I delivered The Ballerina to the studio today for a pre-rehearsal-week rehearsal. Months of dancing with Ballet Theatre Queensland will culminate in four performances at the Performing Arts Centre in a few weeks. Final rehearsals commence tomorrow and a few cast members decided to dust off the pins with an informal run-through at our local studio this morning.
From there I drove to the art gallery to drink coffee, read and doodle in the diary for a couple of hours. Sitting by the river, surrounded by happy families, made me happy. It occurred to me most families are happy when they’re out. Drinking coffee or milkshakes with art at your back and the river glinting in the distance would lift even the crankiest person’s spirits.
A gallery visit isn’t always a practical solution to restore family harmony. A fellow dance mum told me how her two daughters had disappointed her the day before, fudging the truth to avoid a scolding. The girls had gone to the movies. While there, the 17-year-old realised she should have been at her part-time job. She’d misread the shift start time. In a panic about how their parents would react, the girls hatched a lie, telling their father, who expected to drive his daughter to work after the movies, the shift had been cancelled.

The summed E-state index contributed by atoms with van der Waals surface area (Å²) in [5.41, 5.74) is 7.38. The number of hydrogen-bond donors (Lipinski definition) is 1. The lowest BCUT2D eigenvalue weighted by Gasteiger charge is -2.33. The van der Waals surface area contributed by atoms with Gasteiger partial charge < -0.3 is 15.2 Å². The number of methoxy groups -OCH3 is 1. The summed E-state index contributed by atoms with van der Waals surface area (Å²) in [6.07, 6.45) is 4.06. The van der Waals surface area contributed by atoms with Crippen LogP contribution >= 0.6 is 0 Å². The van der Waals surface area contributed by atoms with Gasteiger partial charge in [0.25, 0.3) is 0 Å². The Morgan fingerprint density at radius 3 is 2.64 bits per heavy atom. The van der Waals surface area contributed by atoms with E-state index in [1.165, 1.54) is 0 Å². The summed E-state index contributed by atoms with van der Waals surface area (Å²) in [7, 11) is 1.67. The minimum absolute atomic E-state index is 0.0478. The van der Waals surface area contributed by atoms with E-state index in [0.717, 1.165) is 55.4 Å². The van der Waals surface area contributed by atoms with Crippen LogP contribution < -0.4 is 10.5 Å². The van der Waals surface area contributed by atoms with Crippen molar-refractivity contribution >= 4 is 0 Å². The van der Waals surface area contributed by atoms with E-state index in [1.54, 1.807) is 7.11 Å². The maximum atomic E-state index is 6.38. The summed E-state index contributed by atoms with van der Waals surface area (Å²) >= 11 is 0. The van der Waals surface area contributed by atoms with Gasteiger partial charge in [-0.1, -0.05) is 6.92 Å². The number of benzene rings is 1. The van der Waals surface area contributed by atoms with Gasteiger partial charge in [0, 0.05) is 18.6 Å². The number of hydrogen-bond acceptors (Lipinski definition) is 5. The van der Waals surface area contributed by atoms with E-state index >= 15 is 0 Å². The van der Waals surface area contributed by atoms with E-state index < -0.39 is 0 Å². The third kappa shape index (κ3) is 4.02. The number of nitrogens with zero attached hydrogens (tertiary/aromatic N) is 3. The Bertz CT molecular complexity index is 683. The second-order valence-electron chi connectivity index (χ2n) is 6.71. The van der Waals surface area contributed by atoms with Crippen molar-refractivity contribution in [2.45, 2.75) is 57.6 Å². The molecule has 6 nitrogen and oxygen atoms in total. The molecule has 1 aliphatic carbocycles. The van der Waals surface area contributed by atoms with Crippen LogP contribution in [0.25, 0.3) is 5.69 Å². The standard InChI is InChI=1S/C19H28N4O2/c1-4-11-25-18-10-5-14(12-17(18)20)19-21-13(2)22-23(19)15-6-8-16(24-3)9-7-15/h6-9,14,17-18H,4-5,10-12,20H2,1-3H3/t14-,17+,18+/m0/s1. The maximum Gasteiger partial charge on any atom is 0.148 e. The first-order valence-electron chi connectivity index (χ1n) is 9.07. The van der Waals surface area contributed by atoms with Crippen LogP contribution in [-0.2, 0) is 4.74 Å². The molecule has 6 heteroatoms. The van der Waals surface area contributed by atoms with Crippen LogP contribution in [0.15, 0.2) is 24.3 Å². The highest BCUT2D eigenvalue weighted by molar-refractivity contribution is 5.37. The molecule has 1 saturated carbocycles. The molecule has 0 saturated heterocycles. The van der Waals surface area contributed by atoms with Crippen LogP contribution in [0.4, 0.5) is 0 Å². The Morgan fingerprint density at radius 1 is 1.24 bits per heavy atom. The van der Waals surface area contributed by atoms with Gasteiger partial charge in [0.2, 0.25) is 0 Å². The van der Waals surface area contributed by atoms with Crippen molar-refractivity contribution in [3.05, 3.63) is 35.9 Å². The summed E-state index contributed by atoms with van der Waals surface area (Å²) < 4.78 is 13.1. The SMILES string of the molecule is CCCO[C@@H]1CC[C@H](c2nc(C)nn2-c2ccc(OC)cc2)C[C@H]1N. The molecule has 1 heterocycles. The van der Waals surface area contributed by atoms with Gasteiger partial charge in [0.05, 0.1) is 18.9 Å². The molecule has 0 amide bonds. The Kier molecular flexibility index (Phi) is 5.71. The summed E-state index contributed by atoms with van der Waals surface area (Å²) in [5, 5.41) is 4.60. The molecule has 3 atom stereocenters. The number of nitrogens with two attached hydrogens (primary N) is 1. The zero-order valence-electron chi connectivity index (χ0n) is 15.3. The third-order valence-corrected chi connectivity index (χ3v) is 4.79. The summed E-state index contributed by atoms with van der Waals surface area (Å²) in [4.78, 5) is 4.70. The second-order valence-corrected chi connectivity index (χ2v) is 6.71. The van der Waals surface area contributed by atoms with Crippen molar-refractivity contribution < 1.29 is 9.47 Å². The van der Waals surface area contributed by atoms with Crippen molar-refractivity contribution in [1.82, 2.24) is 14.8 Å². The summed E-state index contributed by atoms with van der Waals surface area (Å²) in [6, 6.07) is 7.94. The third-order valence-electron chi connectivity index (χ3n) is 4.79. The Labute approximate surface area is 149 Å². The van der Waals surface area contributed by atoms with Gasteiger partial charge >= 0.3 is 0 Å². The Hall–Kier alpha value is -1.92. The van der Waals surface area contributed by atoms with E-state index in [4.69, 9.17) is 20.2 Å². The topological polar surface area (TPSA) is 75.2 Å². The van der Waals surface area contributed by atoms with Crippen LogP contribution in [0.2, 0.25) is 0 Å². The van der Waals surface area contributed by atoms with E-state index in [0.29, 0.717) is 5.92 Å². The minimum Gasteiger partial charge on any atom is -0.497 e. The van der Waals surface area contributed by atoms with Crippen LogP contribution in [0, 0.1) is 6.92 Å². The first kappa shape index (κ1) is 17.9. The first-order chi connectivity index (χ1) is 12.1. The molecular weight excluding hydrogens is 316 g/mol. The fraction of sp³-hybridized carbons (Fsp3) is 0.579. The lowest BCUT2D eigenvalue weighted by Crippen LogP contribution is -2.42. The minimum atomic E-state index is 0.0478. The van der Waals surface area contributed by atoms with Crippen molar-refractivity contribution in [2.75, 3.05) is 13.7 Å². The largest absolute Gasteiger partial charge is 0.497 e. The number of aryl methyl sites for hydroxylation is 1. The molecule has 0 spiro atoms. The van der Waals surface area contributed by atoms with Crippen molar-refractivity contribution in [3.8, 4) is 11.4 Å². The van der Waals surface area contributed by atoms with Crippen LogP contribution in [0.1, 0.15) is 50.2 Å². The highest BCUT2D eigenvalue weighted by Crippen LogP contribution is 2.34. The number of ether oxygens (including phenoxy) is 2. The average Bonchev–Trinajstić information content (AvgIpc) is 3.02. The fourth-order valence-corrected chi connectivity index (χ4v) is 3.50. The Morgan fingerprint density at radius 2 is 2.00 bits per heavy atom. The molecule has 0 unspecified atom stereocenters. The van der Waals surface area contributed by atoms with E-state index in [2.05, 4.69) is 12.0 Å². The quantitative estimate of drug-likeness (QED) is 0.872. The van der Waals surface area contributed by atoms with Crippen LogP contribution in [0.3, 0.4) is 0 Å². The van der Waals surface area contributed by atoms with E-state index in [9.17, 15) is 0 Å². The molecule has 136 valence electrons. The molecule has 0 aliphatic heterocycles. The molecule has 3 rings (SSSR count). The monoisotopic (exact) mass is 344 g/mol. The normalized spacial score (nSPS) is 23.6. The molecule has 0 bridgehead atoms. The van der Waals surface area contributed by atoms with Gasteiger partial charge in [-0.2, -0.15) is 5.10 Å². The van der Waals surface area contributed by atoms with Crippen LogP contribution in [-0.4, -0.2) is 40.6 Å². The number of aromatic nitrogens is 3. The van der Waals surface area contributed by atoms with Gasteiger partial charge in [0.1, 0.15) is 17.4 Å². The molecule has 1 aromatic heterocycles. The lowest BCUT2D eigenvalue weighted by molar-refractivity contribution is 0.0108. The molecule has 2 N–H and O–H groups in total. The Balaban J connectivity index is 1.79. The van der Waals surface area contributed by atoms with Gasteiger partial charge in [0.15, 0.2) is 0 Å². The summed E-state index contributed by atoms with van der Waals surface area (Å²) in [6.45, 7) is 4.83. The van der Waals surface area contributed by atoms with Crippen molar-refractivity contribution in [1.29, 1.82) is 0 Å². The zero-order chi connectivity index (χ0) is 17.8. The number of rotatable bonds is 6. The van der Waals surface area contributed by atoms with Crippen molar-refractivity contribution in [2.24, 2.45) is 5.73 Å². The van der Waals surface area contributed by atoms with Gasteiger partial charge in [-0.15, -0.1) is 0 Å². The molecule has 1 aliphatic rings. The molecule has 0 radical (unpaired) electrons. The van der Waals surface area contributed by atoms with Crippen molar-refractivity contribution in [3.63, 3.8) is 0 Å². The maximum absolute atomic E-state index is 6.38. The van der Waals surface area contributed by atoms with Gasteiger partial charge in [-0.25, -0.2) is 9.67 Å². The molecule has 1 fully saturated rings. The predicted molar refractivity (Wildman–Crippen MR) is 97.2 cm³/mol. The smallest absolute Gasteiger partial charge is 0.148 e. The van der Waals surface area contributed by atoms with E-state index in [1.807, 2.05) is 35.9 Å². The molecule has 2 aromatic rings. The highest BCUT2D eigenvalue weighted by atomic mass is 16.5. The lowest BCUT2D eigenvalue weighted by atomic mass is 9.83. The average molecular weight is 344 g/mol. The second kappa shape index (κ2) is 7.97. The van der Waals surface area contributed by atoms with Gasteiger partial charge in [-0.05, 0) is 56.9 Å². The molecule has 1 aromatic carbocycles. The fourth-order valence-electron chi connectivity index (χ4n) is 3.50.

But the lie was too heavy. Within the hour the girls came clean. Deception was new territory for this family. Embarrassment and disappointment crowded the hallways. The girls were sullen. The parents were mute. The younger brother was puzzled. But instead of letting the episode fester, my friend gathered her brood to the kitchen to bake. They made a nectarine flan, then played a board game together, dropping crumbs and their defences as they forgot about the day’s dramas.
My friend put the flan back into forgiveness. I like her style.
For the record
My kitchen is still full of pantry moths.